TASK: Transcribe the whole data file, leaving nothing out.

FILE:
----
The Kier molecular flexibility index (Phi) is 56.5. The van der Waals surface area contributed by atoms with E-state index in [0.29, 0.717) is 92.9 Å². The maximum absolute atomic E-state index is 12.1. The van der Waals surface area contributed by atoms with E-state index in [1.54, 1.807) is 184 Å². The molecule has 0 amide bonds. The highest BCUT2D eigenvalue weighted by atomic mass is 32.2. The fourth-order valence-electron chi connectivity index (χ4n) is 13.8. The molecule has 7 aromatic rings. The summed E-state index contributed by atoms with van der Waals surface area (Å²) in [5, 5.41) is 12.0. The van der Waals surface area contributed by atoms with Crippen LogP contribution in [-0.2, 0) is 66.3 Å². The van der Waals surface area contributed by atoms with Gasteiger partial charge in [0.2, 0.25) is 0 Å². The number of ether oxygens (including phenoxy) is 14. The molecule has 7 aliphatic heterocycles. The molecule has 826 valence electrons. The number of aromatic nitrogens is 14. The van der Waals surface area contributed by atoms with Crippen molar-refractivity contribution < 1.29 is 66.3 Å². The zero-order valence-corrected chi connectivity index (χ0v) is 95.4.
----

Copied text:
The Kier molecular flexibility index (Phi) is 56.5. The van der Waals surface area contributed by atoms with E-state index in [0.29, 0.717) is 92.9 Å². The maximum absolute atomic E-state index is 12.1. The van der Waals surface area contributed by atoms with E-state index in [1.54, 1.807) is 184 Å². The molecule has 0 amide bonds. The highest BCUT2D eigenvalue weighted by atomic mass is 32.2. The fourth-order valence-electron chi connectivity index (χ4n) is 13.8. The molecule has 7 aromatic rings. The summed E-state index contributed by atoms with van der Waals surface area (Å²) in [5, 5.41) is 12.0. The van der Waals surface area contributed by atoms with Crippen LogP contribution in [-0.2, 0) is 66.3 Å². The van der Waals surface area contributed by atoms with Gasteiger partial charge in [0.2, 0.25) is 0 Å². The number of ether oxygens (including phenoxy) is 14. The molecule has 7 aliphatic heterocycles. The molecule has 826 valence electrons. The number of aromatic nitrogens is 14. The van der Waals surface area contributed by atoms with Crippen molar-refractivity contribution < 1.29 is 66.3 Å². The zero-order valence-corrected chi connectivity index (χ0v) is 95.4.